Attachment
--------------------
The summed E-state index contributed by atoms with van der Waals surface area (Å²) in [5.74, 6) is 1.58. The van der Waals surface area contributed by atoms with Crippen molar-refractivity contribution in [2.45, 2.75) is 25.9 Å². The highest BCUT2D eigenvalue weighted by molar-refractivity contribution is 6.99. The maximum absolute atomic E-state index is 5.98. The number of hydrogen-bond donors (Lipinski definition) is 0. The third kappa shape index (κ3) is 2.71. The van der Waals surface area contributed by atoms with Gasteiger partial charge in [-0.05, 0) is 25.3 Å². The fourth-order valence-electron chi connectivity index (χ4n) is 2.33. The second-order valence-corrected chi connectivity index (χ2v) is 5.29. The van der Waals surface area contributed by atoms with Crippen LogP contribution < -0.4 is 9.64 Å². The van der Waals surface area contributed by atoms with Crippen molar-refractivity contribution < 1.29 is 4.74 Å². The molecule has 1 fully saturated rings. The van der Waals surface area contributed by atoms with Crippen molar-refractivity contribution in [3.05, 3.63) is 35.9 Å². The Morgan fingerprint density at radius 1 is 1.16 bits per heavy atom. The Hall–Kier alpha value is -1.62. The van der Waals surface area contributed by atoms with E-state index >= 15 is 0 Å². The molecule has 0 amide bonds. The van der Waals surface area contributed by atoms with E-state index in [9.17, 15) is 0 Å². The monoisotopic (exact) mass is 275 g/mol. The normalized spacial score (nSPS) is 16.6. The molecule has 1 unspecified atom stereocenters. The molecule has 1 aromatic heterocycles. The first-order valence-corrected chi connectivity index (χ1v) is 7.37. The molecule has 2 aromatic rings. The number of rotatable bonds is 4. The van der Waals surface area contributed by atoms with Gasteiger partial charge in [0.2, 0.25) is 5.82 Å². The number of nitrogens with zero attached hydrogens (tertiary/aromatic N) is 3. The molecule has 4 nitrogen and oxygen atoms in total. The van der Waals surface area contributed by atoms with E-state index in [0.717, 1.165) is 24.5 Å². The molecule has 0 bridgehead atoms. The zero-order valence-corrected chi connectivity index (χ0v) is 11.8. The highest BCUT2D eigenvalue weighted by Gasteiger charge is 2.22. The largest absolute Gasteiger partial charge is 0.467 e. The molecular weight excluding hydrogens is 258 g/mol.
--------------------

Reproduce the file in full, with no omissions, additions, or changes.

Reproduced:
The summed E-state index contributed by atoms with van der Waals surface area (Å²) in [5.74, 6) is 1.58. The van der Waals surface area contributed by atoms with Crippen molar-refractivity contribution in [2.45, 2.75) is 25.9 Å². The highest BCUT2D eigenvalue weighted by molar-refractivity contribution is 6.99. The maximum absolute atomic E-state index is 5.98. The number of hydrogen-bond donors (Lipinski definition) is 0. The third kappa shape index (κ3) is 2.71. The van der Waals surface area contributed by atoms with Gasteiger partial charge in [-0.05, 0) is 25.3 Å². The fourth-order valence-electron chi connectivity index (χ4n) is 2.33. The second-order valence-corrected chi connectivity index (χ2v) is 5.29. The van der Waals surface area contributed by atoms with Crippen LogP contribution < -0.4 is 9.64 Å². The van der Waals surface area contributed by atoms with Crippen molar-refractivity contribution < 1.29 is 4.74 Å². The molecule has 1 fully saturated rings. The van der Waals surface area contributed by atoms with Crippen molar-refractivity contribution in [3.05, 3.63) is 35.9 Å². The Morgan fingerprint density at radius 1 is 1.16 bits per heavy atom. The Hall–Kier alpha value is -1.62. The van der Waals surface area contributed by atoms with E-state index >= 15 is 0 Å². The molecule has 0 amide bonds. The van der Waals surface area contributed by atoms with E-state index in [9.17, 15) is 0 Å². The monoisotopic (exact) mass is 275 g/mol. The normalized spacial score (nSPS) is 16.6. The molecule has 1 unspecified atom stereocenters. The molecule has 1 aromatic heterocycles. The first-order valence-corrected chi connectivity index (χ1v) is 7.37. The molecule has 2 aromatic rings. The number of rotatable bonds is 4. The van der Waals surface area contributed by atoms with Gasteiger partial charge in [0.2, 0.25) is 5.82 Å². The number of nitrogens with zero attached hydrogens (tertiary/aromatic N) is 3. The molecule has 4 nitrogen and oxygen atoms in total. The van der Waals surface area contributed by atoms with E-state index in [0.717, 1.165) is 24.5 Å². The molecule has 0 bridgehead atoms. The zero-order valence-corrected chi connectivity index (χ0v) is 11.8. The highest BCUT2D eigenvalue weighted by Gasteiger charge is 2.22. The largest absolute Gasteiger partial charge is 0.467 e. The molecular weight excluding hydrogens is 258 g/mol.